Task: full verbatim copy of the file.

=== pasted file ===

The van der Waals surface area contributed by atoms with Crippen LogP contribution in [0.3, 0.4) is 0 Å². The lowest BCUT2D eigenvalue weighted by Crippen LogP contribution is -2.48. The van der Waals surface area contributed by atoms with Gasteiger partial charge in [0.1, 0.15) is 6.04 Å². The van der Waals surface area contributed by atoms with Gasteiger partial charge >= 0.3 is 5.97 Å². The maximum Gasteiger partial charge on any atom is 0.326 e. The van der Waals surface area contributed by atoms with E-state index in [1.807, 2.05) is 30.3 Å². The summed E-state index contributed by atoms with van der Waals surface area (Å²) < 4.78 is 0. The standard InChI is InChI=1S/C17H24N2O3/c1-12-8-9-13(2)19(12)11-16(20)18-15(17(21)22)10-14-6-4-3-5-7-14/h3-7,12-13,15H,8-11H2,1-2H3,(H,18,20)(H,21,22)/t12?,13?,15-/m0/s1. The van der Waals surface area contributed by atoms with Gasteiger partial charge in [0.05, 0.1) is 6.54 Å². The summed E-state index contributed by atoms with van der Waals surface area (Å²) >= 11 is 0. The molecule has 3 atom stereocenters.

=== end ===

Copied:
The van der Waals surface area contributed by atoms with Crippen LogP contribution in [0.3, 0.4) is 0 Å². The lowest BCUT2D eigenvalue weighted by Crippen LogP contribution is -2.48. The van der Waals surface area contributed by atoms with Gasteiger partial charge in [0.1, 0.15) is 6.04 Å². The van der Waals surface area contributed by atoms with Gasteiger partial charge >= 0.3 is 5.97 Å². The maximum Gasteiger partial charge on any atom is 0.326 e. The van der Waals surface area contributed by atoms with E-state index in [1.807, 2.05) is 30.3 Å². The summed E-state index contributed by atoms with van der Waals surface area (Å²) < 4.78 is 0. The standard InChI is InChI=1S/C17H24N2O3/c1-12-8-9-13(2)19(12)11-16(20)18-15(17(21)22)10-14-6-4-3-5-7-14/h3-7,12-13,15H,8-11H2,1-2H3,(H,18,20)(H,21,22)/t12?,13?,15-/m0/s1. The van der Waals surface area contributed by atoms with Gasteiger partial charge in [0.05, 0.1) is 6.54 Å². The summed E-state index contributed by atoms with van der Waals surface area (Å²) >= 11 is 0. The molecule has 3 atom stereocenters.